Mexican Brick Culture in the Building of Texas, 1800s-1980s
6.125 x 9.25, 400 pp.
120 b&w photos., 3 maps., 11 tables.
Pub Date: 05/01/1998
Rio Grande/Río Bravo: Borderlands Culture and Traditions
Price:        $44.95 s


Published by Texas A&M University Press

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Mexican Brick Culture in the Building of Texas, 1800s-1980s

By Scott Cook

Although brickmaking was one of the pioneering non-agricultural manufacturing industries in the Rio Grande Valley, as well as in other areas of the lower Rio Grande region, this is the first ethnographic study of the industry. The many and important connections between brickmaking in Mexico and Texas lead author Scott Cook to consider many core issues in the interdisciplinary field of border cultural studies, even as he gives a clear picture of the development and decline of the binational industry.

Drawing largely on oral testimonies from living informants and from ten years of fieldwork in surviving sites, Cook explores the organization, development, and techniques of the border brick industry, cataloging the range of organizational forms of brick manufacturing from household-based petty commodity units to wage-labor–based petty capitalist units. He also highlights a series of linkages between production, labor markets, and commodity markets. Finally, he focuses on understanding how and why handmade brick production disappeared in Texas just as it took off into explosive growth in Mexico, roughly in the period from the 1950s to the 1980s.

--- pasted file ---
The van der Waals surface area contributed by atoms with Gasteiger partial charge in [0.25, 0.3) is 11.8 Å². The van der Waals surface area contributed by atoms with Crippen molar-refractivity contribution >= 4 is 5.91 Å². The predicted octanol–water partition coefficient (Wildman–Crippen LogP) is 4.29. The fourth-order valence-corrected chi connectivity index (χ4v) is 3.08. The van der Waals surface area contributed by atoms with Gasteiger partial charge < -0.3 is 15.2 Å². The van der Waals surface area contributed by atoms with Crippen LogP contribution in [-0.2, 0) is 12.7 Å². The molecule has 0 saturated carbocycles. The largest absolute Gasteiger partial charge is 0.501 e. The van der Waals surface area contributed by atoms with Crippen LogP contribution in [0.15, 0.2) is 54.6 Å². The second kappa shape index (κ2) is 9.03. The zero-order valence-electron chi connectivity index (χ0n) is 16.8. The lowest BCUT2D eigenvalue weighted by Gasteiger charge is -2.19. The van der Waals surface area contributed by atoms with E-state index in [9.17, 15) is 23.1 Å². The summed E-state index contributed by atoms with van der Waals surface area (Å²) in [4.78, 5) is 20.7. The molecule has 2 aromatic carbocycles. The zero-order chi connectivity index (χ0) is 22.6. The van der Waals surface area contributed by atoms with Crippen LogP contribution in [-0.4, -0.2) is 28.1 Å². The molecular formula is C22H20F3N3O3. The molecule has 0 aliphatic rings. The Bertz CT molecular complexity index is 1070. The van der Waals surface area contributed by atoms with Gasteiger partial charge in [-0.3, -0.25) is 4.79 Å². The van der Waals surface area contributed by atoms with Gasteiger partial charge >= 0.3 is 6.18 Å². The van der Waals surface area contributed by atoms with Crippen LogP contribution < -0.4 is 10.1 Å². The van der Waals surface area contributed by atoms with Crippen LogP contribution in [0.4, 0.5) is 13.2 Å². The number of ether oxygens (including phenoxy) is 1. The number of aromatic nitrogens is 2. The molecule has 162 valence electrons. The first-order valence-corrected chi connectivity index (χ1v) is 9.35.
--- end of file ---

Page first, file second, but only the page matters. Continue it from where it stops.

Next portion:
Cook necessarily deals with both sides of the border. Historically, the circular flow of people, materials, and culture in the brick industry has defied the River boundary as any sort

of formidable barrier to movement. Yet this study documents that, especially in the twentieth century, the “Border” cannot be romantically dismissed as a fiction which has no quotidian existential impact on the movement of people, commodities, and culture.

Major themes developed include:

•The development and spread of Mexican brick culture in Texas

•Case studies of brick making in South Texas and Northern Mexico

•Mexican brick export industry and the role of joint capital

•The impact of intercultural relations and views of the other on cross-border business

•Issues of citizenship and identity in the histories of border brickmaking families

Scott Cook is professor emeritus of anthropology and interim director of the Puerto Rican and Latino Studies Institute at the University of Connecticut. His Ph.D. in anthropology is from the University of Pittsburgh.

What Readers Are Saying:

“...a valuable reference book for borderland and architectural historians as well as archaeologists.” --Amarillo Sunday News-Globe

“Readers interested in the border itself are also likely to enjoy this book, for Mexican Brick Culture contains compelling firsthand accounts of the border region.” --The Journal of South Texas

“ . . . the book provides a meticulous catalog of lower Rio Grande brickworks and a useful case study of the very real limitations imposed by the national border. . . .” --Western Historical Quarterly

“. . . Cook provides an interesting and compelling perspective on traditional brick-making practices in the Rio Grande valley. . . .” --VAF


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